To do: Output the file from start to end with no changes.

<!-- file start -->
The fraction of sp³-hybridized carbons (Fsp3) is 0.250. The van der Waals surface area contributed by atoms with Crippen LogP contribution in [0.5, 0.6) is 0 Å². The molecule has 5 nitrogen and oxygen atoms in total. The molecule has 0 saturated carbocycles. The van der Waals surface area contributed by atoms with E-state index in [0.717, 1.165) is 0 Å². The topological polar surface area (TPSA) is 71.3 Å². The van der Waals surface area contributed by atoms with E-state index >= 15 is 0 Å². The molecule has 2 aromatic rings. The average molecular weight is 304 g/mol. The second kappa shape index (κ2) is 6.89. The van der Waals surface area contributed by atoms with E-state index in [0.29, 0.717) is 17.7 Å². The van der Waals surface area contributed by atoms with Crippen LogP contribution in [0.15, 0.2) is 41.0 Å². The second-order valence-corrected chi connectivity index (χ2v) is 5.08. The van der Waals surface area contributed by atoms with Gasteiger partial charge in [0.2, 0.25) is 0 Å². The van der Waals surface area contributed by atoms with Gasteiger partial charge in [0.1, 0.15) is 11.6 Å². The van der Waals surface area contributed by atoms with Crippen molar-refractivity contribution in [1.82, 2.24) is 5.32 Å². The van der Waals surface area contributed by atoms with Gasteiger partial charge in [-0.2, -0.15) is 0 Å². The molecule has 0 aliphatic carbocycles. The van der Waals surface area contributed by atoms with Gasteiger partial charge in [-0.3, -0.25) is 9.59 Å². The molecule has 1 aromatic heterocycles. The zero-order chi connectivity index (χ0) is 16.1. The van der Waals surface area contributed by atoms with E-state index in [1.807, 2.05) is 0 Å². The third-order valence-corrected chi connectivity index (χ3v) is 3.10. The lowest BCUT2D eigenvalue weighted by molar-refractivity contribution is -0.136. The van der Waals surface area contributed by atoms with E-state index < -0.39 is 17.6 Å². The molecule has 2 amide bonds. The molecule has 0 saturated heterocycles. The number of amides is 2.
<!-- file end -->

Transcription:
The fraction of sp³-hybridized carbons (Fsp3) is 0.250. The van der Waals surface area contributed by atoms with Crippen LogP contribution in [0.5, 0.6) is 0 Å². The molecule has 5 nitrogen and oxygen atoms in total. The molecule has 0 saturated carbocycles. The van der Waals surface area contributed by atoms with E-state index in [0.717, 1.165) is 0 Å². The topological polar surface area (TPSA) is 71.3 Å². The van der Waals surface area contributed by atoms with E-state index >= 15 is 0 Å². The molecule has 2 aromatic rings. The average molecular weight is 304 g/mol. The second kappa shape index (κ2) is 6.89. The van der Waals surface area contributed by atoms with E-state index in [0.29, 0.717) is 17.7 Å². The van der Waals surface area contributed by atoms with Crippen LogP contribution in [0.15, 0.2) is 41.0 Å². The second-order valence-corrected chi connectivity index (χ2v) is 5.08. The van der Waals surface area contributed by atoms with Gasteiger partial charge in [0.2, 0.25) is 0 Å². The van der Waals surface area contributed by atoms with Gasteiger partial charge in [0.1, 0.15) is 11.6 Å². The van der Waals surface area contributed by atoms with Crippen molar-refractivity contribution in [1.82, 2.24) is 5.32 Å². The van der Waals surface area contributed by atoms with Gasteiger partial charge in [-0.2, -0.15) is 0 Å². The molecule has 0 aliphatic carbocycles. The van der Waals surface area contributed by atoms with Gasteiger partial charge in [-0.3, -0.25) is 9.59 Å². The molecule has 1 aromatic heterocycles. The zero-order chi connectivity index (χ0) is 16.1. The van der Waals surface area contributed by atoms with E-state index in [1.807, 2.05) is 0 Å². The third-order valence-corrected chi connectivity index (χ3v) is 3.10. The lowest BCUT2D eigenvalue weighted by molar-refractivity contribution is -0.136. The van der Waals surface area contributed by atoms with E-state index < -0.39 is 17.6 Å². The molecule has 2 amide bonds. The molecule has 0 saturated heterocycles. The number of amides is 2.